To prevail on a motion for summary judgment, the movant must show that there is no genuine dispute as to any material fact and that the movant is entitled to judgment as a matter of law. Unfortunately some federal judges misapply the summary judgment standard in employment discrimination cases by weighing the evidence and failing to construe the evidence in the light most favorable to the non-movant. In Tolan v. Cotton, 188 L.Ed.2d 895 (2014), the Supreme Court articulated the summary judgment standard:
[C]ourts may not resolve genuine disputes of fact in favor of the party seeking summary judgment . . . a “judge’s function” at summary judgment is not “to weigh the evidence and determine the truth of the matter but to determine whether there is a genuine issue for trial.” Anderson, 477 U. S., at 249. Summary judgment is appropriate only if “the movant shows that there is no genuine issue as to any material fact and the movant is entitled to judgment as a matter of law.” Fed. Rule Civ. Proc. 56(a). In making that determination, a court must view the evidence “in the light most favorable to the opposing party.” Adickes v. S. H. Kress & Co., 398 U. S. 144, 157 (1970).
Similarly, in Reeves v. Sanderson Plumbing Products, 530 U.S. 133 (2000), the Supreme Court set forth a standard that is too often ignored by district judges:
[T]he court must draw all reasonable inferences in favor of the nonmoving party, and it may not make credibility determinations or weigh the evidence . . . “Credibility determinations, the weighing of the evidence, and the drawing of legitimate inferences from the facts are jury functions, not those of a judge.” Liberty Lobby, supra, at 255, 106 S.Ct. 2505. Thus, although the court should review the record as a whole, it must disregard all evidence favorable to the moving party that the jury is not required to believe. See Wright & Miller 299. That is, the court should give credence to the evidence favoring the nonmovant as well as that “evidence supporting the moving party that is uncontradicted and unimpeached, at least to the extent that that evidence comes from disinterested witnesses.” Id., at 300.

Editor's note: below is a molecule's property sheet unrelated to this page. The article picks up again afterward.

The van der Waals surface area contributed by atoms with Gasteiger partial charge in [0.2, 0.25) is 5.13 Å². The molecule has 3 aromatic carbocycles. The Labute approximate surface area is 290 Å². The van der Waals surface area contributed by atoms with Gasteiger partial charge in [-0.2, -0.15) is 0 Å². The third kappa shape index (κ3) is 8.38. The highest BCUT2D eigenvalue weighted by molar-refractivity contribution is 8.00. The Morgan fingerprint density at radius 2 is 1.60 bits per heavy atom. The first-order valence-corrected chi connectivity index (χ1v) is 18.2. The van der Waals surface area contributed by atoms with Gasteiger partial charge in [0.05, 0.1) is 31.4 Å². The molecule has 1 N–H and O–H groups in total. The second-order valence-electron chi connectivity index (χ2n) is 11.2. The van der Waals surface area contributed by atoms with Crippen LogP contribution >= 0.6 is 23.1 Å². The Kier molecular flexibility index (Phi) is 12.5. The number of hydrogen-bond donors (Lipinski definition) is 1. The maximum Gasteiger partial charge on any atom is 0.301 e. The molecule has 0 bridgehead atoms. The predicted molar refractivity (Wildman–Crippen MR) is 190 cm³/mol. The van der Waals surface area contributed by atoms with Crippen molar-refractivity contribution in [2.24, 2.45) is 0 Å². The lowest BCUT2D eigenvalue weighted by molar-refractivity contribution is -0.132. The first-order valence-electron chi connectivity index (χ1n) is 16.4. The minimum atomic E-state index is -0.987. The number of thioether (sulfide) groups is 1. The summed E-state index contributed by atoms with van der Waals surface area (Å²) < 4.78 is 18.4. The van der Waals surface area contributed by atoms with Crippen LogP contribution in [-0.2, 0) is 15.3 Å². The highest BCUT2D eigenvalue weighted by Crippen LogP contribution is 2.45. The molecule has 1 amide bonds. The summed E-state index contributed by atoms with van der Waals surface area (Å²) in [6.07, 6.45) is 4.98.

In addition, the Supreme Court has cautioned that “summary procedures should be used sparingly . . . where motive and intent play lead roles . . . It is only when witnesses are present and subject to cross-examination that their credibility and the weight to be given their testimony can be appraised.” Pollar v. Columbia Broadcasting Sys., Inc., 368 U.S. 464, 473, 82 S.Ct. 486, 491 (1962).
For more information on summary judgment in discrimination cases, see Judge Chinn’s article Summary Judgment in Employment Discrimination Cases: A Judge’s Perspective and Professor Suja Thomas‘ book Unequal: How America’s Courts Undermine Discrimination Law.
The Employee Rights Advocacy Institute for Law and Policy has helpful resources for worker advocates seeking to vindicate workplace rights before a jury, including the following papers:
- Securing The Right To A Jury Trial: Attacking “Stray Remarks” At Summary Judgment
- Preserving The Right To A Jury Trial By Preventing Adverse Credibility Inferences At Summary Judgment
- Cracking The Comparator Code